Employment and unemployment estimates for metropolitan areas and metropolitan divisions are seasonally adjusted and smoothed each month, using one of two methods. One option is a non-model-based X-11 Auto-Regressive Integrated Moving Average (ARIMA) method. The preferred option is a model-based approach known as Signal Extraction in ARIMA Time Series (SEATS). The approach that yields the best fit is used for each employment and unemployment time series. Once labor force estimates are seasonally adjusted, they are smoothed, using the same Henderson trend filter (H13) used in state estimation. These data were made available on the BLS website in mid-2011 and will be integrated into news releases and the time-series database at a later date.
At the end of each year, LAUS conducts a review of model performance. States provide information about their economies. Month-to-month movements and observations are examined to determine if they are reflective of economic events or if any should be considered outliers.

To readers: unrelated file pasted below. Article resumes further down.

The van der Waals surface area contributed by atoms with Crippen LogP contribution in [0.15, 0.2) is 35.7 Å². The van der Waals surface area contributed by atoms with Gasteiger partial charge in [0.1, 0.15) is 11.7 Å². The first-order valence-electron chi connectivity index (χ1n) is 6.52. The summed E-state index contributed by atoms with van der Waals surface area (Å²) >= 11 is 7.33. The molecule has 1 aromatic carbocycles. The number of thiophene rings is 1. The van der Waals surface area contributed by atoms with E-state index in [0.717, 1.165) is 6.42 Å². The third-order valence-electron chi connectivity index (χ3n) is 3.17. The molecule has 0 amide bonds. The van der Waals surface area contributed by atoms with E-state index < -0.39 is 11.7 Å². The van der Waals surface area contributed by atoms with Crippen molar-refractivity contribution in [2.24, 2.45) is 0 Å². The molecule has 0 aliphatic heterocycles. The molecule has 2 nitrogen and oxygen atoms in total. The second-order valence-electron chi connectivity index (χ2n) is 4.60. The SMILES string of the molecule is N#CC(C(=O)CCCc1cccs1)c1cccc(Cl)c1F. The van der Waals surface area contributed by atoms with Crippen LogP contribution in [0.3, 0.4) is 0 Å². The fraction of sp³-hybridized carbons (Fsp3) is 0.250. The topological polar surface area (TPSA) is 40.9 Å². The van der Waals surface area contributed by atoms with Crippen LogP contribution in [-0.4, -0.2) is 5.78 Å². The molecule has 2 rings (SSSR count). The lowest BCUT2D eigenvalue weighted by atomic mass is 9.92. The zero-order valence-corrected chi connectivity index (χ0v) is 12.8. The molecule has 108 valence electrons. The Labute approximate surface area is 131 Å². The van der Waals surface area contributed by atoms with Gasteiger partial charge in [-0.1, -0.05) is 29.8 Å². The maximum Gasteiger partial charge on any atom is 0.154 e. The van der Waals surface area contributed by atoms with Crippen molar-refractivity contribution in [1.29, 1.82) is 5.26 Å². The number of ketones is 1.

At the beginning of each year, LAUS receives new population controls from the Census Bureau. CPS estimates for states, Census divisions, and the United States are revised, using these new estimates of the civilian noninstitutional population ages 16 and older. Revisions to state model inputs—specifically, CES and UI—also are received. State and substate models then are reestimated to incorporate changes in inputs and population controls, using all data in the series. Revised statewide estimates are controlled to updated Census division models that sum to national totals, all reflecting the new population controls. (The official U.S. totals generally are not updated to reflect new population estimates.) Revised seasonally adjusted estimates are smoothed with the Henderson-13 symmetric filter, incorporating the current month and 6 prior and subsequent months. Toward the end of the series, where there are fewer than 6 subsequent months of data, an asymmetric filter is used.